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Atypical Hemolytic Uremic Syndrome (aHUS)

Atypical hemolytic uremic syndrome (aHUS) is an exceedingly uncommon, potentially fatal, progressive disorder frequently associated with a genetic predisposition. With our pioneering efforts in aHUS research, we are at the forefront of developing cutting-edge diagnostic tools and therapeutics to facilitate the effective management of aHUS. As your reliable partner in aHUS research, we offer unmatched support to fulfill your scientific research needs.

Introduction to aHUS

Atypical hemolytic uremic syndrome (aHUS) is a rare and life-threatening condition marked by persistent and uncontrolled activation of the complement system, a vital component of the body's immune response. This disease is characterized by systemic thrombotic microangiopathy (TMA), the formation of blood clots in small blood vessels throughout the body. The incidence of this disease is incredibly low, with approximately 2 cases per million individuals in the United States, as indicated by a study.

Complement activation in atypical hemolytic uremic syndrome.Fig. 1 Complement activation in atypical hemolytic uremic syndrome. (David Kavanagh, et al., 2014)

Pathogenesis of aHUS

The pathogenesis of aHUS revolves around dysregulation in the complement system, leading to systemic thrombotic microangiopathy (TMA). The mechanisms underlying complement system dysregulation involve two factors.

Gene Mutation

One of the primary mechanisms underlying aHUS is the presence of genetic mutations in complement regulatory proteins, such as factor H, factor I, or membrane cofactor protein (MCP). These mutations disrupt the delicate balance between complement activation and regulation, resulting in uncontrolled complement system activity.

Effects of Autoantibodies

Acquired neutralizing autoantibodies can also trigger aHUS by inhibiting the normal functioning of complement system components, notably anti-factor H antibodies. The dysregulated complement cascade leads to platelet activation, damage to endothelial cells, and the formation of blood clots in small blood vessels throughout the body.

Targets of aHUS Therapy

Target Description
Complement Factor H (CFH) and B (CFB) CFH is a protein responsible for regulating and controlling the activity of the complement system, and CFB is one of the key factors in complement activation. In aHUS, mutations in the CFH and CFB genes lead to an imbalance in the complement system. Currently, drugs that inhibit CFH and CFB are under research.
Terminal Complement Pathway Targeting the terminal complement pathway has been a primary focus in developing therapies for aHUS. Inhibitors of complement component C5, like eculizumab and ravulizumab, prevent the formation of terminal complement complexes, halting the downstream complement-mediated damage.

Types of aHUS Therapy

Monoclonal Antibody Therapy

Eculizumab and ravulizumab are monoclonal antibodies that specifically target complement component C5. These medications have demonstrated significant improvements in outcomes for individuals with aHUS, reducing the risk of mortality and end-stage renal disease.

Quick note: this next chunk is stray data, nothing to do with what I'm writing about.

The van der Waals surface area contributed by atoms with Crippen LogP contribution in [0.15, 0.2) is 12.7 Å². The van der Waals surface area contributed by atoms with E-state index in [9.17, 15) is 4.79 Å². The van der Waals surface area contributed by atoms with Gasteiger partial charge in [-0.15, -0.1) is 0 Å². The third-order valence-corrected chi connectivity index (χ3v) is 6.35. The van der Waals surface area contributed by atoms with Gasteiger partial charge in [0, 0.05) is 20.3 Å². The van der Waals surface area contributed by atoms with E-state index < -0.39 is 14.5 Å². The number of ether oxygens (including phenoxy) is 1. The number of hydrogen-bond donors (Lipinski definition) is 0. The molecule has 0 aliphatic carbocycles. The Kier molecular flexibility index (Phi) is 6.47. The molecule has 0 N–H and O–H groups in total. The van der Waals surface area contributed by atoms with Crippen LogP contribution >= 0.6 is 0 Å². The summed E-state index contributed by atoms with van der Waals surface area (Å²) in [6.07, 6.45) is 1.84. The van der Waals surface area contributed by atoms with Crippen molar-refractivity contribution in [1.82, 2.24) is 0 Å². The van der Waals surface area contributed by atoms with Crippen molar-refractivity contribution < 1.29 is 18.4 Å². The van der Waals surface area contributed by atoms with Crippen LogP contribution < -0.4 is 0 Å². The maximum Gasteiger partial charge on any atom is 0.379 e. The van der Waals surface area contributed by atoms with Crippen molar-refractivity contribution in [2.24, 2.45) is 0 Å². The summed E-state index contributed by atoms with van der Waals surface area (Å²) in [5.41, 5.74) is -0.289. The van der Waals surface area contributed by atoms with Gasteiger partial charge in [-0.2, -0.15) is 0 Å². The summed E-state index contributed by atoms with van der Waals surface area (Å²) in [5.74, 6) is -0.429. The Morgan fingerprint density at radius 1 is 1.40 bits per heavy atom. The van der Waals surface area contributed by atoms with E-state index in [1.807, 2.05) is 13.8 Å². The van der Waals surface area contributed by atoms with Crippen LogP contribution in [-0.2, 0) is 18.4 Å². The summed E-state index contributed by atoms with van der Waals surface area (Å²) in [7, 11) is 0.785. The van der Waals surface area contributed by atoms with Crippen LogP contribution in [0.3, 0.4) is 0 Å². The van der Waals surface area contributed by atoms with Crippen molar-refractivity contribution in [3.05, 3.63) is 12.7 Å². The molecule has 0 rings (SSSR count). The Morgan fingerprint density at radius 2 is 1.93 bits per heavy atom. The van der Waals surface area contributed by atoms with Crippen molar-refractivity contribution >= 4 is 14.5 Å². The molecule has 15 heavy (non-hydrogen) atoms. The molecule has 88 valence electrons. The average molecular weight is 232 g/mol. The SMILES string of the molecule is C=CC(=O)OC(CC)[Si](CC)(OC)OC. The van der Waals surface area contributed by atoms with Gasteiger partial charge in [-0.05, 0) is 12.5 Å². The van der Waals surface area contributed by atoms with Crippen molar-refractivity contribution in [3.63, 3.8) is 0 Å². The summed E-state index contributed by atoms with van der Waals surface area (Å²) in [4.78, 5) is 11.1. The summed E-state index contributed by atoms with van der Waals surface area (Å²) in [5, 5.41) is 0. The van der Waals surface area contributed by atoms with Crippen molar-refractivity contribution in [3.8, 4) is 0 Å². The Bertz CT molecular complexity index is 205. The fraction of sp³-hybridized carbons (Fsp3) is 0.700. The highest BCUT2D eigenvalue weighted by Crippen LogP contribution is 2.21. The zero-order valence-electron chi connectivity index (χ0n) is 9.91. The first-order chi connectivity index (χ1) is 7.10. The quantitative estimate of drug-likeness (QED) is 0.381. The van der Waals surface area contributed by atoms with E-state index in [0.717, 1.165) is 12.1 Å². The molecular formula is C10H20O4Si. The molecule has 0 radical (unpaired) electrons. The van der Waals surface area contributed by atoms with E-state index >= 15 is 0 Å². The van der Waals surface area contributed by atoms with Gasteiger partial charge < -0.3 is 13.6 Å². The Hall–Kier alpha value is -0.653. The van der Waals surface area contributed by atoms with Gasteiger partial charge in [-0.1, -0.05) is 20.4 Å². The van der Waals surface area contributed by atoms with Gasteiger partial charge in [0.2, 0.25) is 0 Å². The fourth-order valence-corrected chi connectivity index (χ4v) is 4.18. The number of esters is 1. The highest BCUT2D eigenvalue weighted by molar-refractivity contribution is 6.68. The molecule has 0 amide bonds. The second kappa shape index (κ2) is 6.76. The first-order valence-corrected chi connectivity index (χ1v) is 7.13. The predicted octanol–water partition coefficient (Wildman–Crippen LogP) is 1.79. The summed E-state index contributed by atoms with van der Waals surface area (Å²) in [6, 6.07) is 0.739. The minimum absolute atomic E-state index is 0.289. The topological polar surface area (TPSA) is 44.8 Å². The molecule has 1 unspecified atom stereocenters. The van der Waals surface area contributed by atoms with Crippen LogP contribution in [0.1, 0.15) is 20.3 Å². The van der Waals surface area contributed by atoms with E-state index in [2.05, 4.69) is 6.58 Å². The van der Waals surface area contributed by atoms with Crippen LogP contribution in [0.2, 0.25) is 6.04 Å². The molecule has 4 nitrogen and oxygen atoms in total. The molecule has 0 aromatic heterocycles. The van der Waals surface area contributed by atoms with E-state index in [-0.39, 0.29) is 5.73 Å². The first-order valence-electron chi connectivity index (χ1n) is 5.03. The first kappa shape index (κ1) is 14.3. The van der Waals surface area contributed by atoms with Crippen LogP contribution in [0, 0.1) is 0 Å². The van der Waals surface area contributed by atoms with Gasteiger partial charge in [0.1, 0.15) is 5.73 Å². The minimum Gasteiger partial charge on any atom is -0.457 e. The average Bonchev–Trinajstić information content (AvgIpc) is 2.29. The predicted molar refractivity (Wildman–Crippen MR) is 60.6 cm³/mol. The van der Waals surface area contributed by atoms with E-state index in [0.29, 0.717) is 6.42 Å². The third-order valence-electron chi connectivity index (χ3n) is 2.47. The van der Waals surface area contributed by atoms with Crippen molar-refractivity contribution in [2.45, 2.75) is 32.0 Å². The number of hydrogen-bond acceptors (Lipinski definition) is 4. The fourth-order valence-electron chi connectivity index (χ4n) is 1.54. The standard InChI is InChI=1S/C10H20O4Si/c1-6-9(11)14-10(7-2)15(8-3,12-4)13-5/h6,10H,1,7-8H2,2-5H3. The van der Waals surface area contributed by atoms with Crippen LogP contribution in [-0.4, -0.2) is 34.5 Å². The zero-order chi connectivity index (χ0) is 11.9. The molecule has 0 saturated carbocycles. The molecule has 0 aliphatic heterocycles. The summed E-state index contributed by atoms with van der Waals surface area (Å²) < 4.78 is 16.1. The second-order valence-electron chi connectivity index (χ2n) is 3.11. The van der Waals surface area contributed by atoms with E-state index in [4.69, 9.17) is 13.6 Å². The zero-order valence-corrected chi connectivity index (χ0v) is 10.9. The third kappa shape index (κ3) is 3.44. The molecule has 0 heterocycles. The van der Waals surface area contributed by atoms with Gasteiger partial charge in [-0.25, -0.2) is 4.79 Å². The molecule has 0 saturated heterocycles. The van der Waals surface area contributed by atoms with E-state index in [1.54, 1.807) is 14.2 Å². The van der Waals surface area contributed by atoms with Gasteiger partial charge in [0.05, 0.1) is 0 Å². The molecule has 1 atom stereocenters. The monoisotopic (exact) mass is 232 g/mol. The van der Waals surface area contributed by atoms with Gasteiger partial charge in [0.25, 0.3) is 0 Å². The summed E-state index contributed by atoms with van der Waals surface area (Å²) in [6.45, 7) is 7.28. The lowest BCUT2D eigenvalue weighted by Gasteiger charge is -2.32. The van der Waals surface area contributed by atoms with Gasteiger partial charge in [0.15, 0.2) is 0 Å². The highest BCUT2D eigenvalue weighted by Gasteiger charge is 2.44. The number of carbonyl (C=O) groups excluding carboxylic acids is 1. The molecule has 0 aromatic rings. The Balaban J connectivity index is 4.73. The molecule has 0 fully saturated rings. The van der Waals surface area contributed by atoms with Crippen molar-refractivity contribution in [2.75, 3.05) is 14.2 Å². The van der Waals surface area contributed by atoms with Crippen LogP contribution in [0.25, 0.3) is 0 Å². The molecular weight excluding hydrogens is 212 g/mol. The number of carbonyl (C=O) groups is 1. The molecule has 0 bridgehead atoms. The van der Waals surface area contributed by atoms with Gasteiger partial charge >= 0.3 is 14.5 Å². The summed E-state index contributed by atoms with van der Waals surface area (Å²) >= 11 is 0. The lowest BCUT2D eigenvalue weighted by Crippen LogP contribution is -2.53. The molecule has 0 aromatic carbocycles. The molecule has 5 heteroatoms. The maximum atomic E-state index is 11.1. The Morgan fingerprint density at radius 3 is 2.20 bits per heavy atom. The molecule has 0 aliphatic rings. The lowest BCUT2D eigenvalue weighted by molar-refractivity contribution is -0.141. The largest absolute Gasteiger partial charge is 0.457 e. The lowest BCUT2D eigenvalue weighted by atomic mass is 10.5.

Plasma Exchange/Infusion Therapy

Plasma exchange and plasma infusion aim to remove complement components, including autoantibodies or other factors that contribute to complement dysregulation, while replenishing deficient regulatory factors. The therapeutics can provide immediate relief of symptoms and delay disease progression.

Our Services

Our company has established a comprehensive platform for developing rare disease diagnostics and therapies, encompassing small molecule drug, cell therapy, gene therapy, therapeutic antibody, therapeutic peptide, and therapeutic protein. Through our dedicated platforms, we are fully devoted to advancing the development of innovative diagnostic tools and therapies for aHUS.

Animal Models of aHUS

By utilizing our specialized knowledge and experience, we can create animal models that closely mimic the pathophysiological features of aHUS. These models serve as invaluable tools to facilitate the safety evaluation and pharmacokinetics study of your drug candidates.

Genetically Engineered Models
Our scientists employ genetic engineering techniques to generate transgenic or knockout animals with aHUS-related genetic alterations. Transgenic animals express mutated genes associated with aHUS, while knockout animals have specific complement regulatory genes intentionally deleted. These models aim to mimic the genetic abnormalities seen in aHUS individuals and investigate their effects on complement regulation and disease development.
Optional Models
  • Factor H-deficient Model
  • Factor I-deficient Model
  • MCP Deficiency Model
  • C5 Deficiency Model
  • C3 Mutation Model
  • CFB Mutation Model
Optional Species Mice, Zebrafish, Non-human Primates (Baboons), Others

If you are interested in our services, please don't hesitate to contact us for more information and a detailed quotation regarding the specific services you require.


  • Kavanagh, David, Shreya Raman, and Neil S. Sheerin. "Management of hemolytic uremic syndrome." F1000Prime Reports 6 (2014).
  • Leon, Juliette, et al. "Complement‐driven hemolytic uremic syndrome." American Journal of Hematology 98 (2023): S44-S56.

All of our services and products are intended for preclinical research use only and cannot be used to diagnose, treat or manage patients.

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